Mainstream research has rationalized China’s stock market on the basis of paradigms such as the institutional approach, the efficient market hypothesis, and corporate valuation principles. The deviations from such paradigms have been analyzed as puzzles of China’s stock market. Girardin and Liu explore to what extent, in the perspective of Chinese cultural and historical characteristics, far from being puzzles, these 'deviations’ are rather the symptoms of a consistent strategy for the design, development and regulation of a government-dominated financial system. This book will help investors, observers and researchers understand the hidden logic of the design and functioning of China’s modern stock market, taking a political economy view.
In this study, we investigate monthly seasonality in the foreign exchange market. Given the well-known recurrent higher returns in some month than in others in stock markets around the world, we consider it likely that a seasonal outperformance of a country’s stock market over another is associated with similar seasonal patterns in capital flows and exchange rates. A seasonal profit (carry trade) opportunity can be created by the simultaneous appreciation of a country’s currency and the outperformance of its stock market. By focusing on the world’s key currency pairs, the US dollar-Deutsche mark and the US dollar-euro, and by using a Markov-switching framework, we document persistent January and December effects in the foreign exchange market from 1971 to 2017. Analysis of the German-US stock returns differential and their bilateral capital flows reveal similar month effects in 65% of the whole sample.
Central bank communication is becoming a key aspect of monetary policy. How much financial markets listen and, possibly, understand Banco de Mexico’s communication on its monetary policy stance should be a key consideration for the central bank to further modernize its monetary policy toolkit. In this paper, we tackle this issue empirically by using our own index of the tone of communication based on Banco de Mexico’s speeches and statements and find that Mexican money markets do not only listen but they also understand the stance of monetary policy conveyed in the central bank’s words. Regarding the ability to listen we find that both the volatility and volume in the money market rates change right after communication from Banco de Mexico’s governing body. As for the markets’ understanding, we document a statistically significant rise in money market rates the more hawkish communication is. All in all, our results show strong evidence of effective oral and written communication from the Central Bank towards Mexico’s money markets.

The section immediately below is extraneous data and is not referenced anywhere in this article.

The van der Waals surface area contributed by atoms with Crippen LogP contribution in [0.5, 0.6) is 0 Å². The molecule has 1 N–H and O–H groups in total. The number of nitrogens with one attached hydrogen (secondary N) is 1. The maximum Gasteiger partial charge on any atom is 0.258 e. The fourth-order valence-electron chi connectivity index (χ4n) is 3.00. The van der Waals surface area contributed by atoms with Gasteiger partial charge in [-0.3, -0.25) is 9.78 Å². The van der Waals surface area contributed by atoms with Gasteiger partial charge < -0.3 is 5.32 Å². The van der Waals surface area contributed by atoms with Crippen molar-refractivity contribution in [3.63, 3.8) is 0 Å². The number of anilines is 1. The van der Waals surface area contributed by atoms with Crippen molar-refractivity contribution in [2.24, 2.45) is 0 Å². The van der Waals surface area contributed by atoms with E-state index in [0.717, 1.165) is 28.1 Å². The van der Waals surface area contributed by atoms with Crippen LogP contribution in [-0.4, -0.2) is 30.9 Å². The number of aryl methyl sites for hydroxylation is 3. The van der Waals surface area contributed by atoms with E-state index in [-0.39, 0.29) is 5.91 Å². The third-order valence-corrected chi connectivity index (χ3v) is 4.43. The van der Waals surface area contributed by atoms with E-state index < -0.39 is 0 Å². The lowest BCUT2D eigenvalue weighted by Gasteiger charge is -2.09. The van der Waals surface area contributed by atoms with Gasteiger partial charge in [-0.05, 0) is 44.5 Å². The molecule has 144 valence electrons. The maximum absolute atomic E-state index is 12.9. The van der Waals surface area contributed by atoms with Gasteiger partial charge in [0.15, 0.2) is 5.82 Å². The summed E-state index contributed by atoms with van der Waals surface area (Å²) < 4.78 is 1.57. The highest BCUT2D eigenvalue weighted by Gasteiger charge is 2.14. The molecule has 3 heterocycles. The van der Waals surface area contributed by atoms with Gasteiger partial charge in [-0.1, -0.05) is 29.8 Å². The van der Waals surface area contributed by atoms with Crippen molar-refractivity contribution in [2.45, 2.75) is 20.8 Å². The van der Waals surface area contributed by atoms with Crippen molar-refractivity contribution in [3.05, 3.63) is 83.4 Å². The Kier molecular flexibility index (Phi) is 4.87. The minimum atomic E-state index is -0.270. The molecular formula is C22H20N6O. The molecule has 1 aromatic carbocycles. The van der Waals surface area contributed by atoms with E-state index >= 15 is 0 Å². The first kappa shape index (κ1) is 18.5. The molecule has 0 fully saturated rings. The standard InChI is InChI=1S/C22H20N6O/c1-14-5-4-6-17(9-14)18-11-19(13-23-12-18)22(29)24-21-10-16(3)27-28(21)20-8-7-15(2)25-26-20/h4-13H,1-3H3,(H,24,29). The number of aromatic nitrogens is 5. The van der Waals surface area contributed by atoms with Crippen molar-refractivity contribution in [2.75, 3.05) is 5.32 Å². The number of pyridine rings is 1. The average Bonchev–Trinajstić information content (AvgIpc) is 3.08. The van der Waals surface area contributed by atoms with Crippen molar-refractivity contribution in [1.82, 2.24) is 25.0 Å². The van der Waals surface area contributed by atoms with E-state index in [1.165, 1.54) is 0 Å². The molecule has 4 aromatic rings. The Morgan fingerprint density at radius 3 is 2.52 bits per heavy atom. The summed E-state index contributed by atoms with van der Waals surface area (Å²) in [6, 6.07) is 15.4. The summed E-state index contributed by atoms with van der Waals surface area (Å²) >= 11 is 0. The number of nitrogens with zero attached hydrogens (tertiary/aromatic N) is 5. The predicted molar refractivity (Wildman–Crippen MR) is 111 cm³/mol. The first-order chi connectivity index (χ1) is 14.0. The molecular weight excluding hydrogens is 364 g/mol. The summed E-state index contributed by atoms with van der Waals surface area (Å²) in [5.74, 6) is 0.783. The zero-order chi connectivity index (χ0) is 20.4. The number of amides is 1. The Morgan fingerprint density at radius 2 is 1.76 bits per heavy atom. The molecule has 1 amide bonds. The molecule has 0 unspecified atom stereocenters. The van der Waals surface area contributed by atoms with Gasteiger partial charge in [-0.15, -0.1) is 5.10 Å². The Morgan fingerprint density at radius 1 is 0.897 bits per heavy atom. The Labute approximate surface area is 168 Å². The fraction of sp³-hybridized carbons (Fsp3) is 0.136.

The speculative nature of the stock market in Mainland China has attracted the attention of many observers. However while the degree of integration of the Hong Kong market with its Mainland counterpart has monopolized the interest of researchers, they have neglected the diffusion of bubbles from the latter to the former. We thus propose the first study of such bubble migration. Focusing on the period 2005–2017, we use the Phillips et al. (Int Econ Rev 56:1043–1078, 2015a; Int Econ Rev 52:201–226, 2015b) recursive explosive root test to detect and date speculative episodes in both markets. We then implement the Greenaway-McGrevy and Phillips (NZ Econ Pap 50:88–113, 2016) methodology to detect the presence of migration between the two markets. We detect significant, but dwindling, bubble migration from Shanghai to Hong Kong.
In a similar way to the stock market, the housing market in China has often been portrayed as highly speculative, giving rise to “bubble” concerns. Over the last decade, residential prices increased every year on average by double digits in Beijing or Shanghai. However many observers and researchers argue that fundamentals of the housing sector, both sector-specific and macroeconomic, may have been the driving force behind housing price volatility. While existing empirical work exclusively relies on the government housing prices which may suffer from the well-documented downward bias, this paper uses original high frequency unit price as well as transaction series for the residential resale housing markets of Beijing and Shanghai between January 2005 and December 2010 to test alternative hypotheses about housing prices volatility.